The other morning, I received an email from one of my readers. It began, “I just read your novel Into The Wilderness and I absolutely loved it as I really connected with it.” This reader explained how she grew up in New York City and was now married to a man from New Zealand, where they’d just spent the last year. They were back in the states with their four children, but she was in a quandary: the New Zealand lifestyle was better, she thought, but her children had better educational opportunities here. She signed off asking me what she should do: “Would love your advice if you have a chance to give it!”
There’s no question that fan mail is fantastic. I’ve been touched and humbled by letters and emails from readers, amazed at their generous response to my novel, and moved by the details they’ve shared about their lives. These letters remind me how intimate the act of reading is. I’m not just talking about those readers who’ve taken my book into bed with them, or read it in the bath (two of my favorite places); the intimacy I’m referring to is closer than that. The act of reading allows the writer’s imagination to infiltrate her reader’s mind, where the story is reconstituted and absorbed according to that reader’s experience and understanding. A good story gets under the reader’s skin.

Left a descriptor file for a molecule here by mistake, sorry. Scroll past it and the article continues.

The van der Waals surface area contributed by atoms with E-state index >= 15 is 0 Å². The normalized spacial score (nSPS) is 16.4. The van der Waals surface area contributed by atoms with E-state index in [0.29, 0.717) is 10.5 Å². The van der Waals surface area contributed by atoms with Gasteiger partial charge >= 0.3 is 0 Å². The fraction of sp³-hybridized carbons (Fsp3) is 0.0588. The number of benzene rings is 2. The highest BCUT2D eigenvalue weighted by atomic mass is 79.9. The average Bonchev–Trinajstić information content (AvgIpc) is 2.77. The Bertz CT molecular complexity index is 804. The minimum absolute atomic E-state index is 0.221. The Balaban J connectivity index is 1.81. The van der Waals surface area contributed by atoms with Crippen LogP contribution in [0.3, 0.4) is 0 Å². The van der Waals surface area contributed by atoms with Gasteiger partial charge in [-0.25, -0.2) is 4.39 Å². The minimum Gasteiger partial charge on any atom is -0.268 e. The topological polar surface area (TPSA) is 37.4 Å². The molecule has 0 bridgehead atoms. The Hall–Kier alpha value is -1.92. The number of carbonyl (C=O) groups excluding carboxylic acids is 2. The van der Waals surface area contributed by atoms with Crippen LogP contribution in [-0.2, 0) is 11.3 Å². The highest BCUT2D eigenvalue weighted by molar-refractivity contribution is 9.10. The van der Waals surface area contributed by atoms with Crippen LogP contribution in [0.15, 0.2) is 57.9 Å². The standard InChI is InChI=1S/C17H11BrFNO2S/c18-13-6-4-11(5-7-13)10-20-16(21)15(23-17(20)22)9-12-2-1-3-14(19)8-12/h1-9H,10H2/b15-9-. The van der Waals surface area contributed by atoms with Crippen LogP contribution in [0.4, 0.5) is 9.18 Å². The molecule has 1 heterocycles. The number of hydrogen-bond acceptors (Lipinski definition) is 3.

Sometimes, what readers write gives me new insight into my story. More often, their letters reveal intimacies about themselves. One of my favorite letters was from a reader who compared herself to Rose, the main character in the book, who’s a feisty 64-year old. “I’m just like Rose,” she wrote. “What I say is what I mean and what you see is what you get.” Then she asked, “So where is my Percy?” referring to the leading man in the novel. When I read this, I laughed out loud. But I also felt the pain and frustration of a woman who wants to be loved just as she is.
Other letters have been filled with reader’s reminiscences of Vermont in the 1960’s, when the story takes place, or of their own stories about negotiating a new and strange location filled with unknown local customs, as Rose does when she moves from New York City. Others have written to me about the music in the book, or the politics, often offering me their memories of 1964, when the story is set.
Fan mail has taught me what an enormous responsibility it is to send a novel into the world, and never more so than this recent letter – which is the first to make a direct appeal for my advice. Of course I wrote back; I even gave her advice – but I didn’t tell her where to live. Instead, I suggested that she involve all members of her family in making this decision, and even engage an outside counselor to help facilitate the process.
My correspondent wrote back, telling me stories about life in New Zealand where, evidently, it’s customary for children to attend school barefoot. And she thanked me, signing off with, “Please, please write more!”
I didn’t earn much money from my first published novel, but I learned a lot about the huge responsibility it is to be a published author. And while I still hope to earn a living writing fiction, letters like this are worth the world.
Deborah Lee Luskin is novelist, essayist and educator. She is a regular commentator for Vermont Public Radio, a Visiting Scholar for the Vermont Humanities Council and the author of the award winning novel, Into The Wilderness. For more information, visit her website at www.deborahleeluskin.com